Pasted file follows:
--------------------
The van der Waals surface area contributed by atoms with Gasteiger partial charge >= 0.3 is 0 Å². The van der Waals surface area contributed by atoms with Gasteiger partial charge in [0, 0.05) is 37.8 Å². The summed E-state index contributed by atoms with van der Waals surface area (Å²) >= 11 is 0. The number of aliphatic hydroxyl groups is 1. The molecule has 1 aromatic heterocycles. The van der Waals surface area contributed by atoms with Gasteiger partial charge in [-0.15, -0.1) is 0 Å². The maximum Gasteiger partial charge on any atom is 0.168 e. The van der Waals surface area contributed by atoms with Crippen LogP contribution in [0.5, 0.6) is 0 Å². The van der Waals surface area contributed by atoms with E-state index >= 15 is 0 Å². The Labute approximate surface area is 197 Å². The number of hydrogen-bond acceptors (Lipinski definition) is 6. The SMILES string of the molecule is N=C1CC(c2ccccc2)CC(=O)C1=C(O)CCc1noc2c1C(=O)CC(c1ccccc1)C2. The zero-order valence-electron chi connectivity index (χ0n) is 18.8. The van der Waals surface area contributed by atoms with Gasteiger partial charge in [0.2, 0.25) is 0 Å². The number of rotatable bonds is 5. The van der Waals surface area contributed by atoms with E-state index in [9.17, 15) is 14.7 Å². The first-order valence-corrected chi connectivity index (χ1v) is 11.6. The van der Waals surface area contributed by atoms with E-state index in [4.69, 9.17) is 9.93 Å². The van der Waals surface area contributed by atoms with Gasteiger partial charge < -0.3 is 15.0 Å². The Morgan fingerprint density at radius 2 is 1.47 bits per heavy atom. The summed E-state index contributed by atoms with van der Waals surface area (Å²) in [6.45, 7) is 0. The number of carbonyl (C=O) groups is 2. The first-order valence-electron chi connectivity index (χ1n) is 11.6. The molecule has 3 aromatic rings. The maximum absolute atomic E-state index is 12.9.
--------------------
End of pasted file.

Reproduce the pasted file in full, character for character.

The van der Waals surface area contributed by atoms with Gasteiger partial charge >= 0.3 is 0 Å². The van der Waals surface area contributed by atoms with Gasteiger partial charge in [0, 0.05) is 37.8 Å². The summed E-state index contributed by atoms with van der Waals surface area (Å²) >= 11 is 0. The number of aliphatic hydroxyl groups is 1. The molecule has 1 aromatic heterocycles. The van der Waals surface area contributed by atoms with Gasteiger partial charge in [-0.15, -0.1) is 0 Å². The maximum Gasteiger partial charge on any atom is 0.168 e. The van der Waals surface area contributed by atoms with Crippen LogP contribution in [0.5, 0.6) is 0 Å². The van der Waals surface area contributed by atoms with E-state index >= 15 is 0 Å². The Labute approximate surface area is 197 Å². The number of hydrogen-bond acceptors (Lipinski definition) is 6. The SMILES string of the molecule is N=C1CC(c2ccccc2)CC(=O)C1=C(O)CCc1noc2c1C(=O)CC(c1ccccc1)C2. The zero-order valence-electron chi connectivity index (χ0n) is 18.8. The van der Waals surface area contributed by atoms with Gasteiger partial charge in [0.2, 0.25) is 0 Å². The number of rotatable bonds is 5. The van der Waals surface area contributed by atoms with E-state index in [9.17, 15) is 14.7 Å². The first-order valence-corrected chi connectivity index (χ1v) is 11.6. The van der Waals surface area contributed by atoms with E-state index in [4.69, 9.17) is 9.93 Å². The van der Waals surface area contributed by atoms with Gasteiger partial charge < -0.3 is 15.0 Å². The Morgan fingerprint density at radius 2 is 1.47 bits per heavy atom. The summed E-state index contributed by atoms with van der Waals surface area (Å²) in [6.45, 7) is 0. The number of carbonyl (C=O) groups is 2. The first-order valence-electron chi connectivity index (χ1n) is 11.6. The molecule has 3 aromatic rings. The maximum absolute atomic E-state index is 12.9.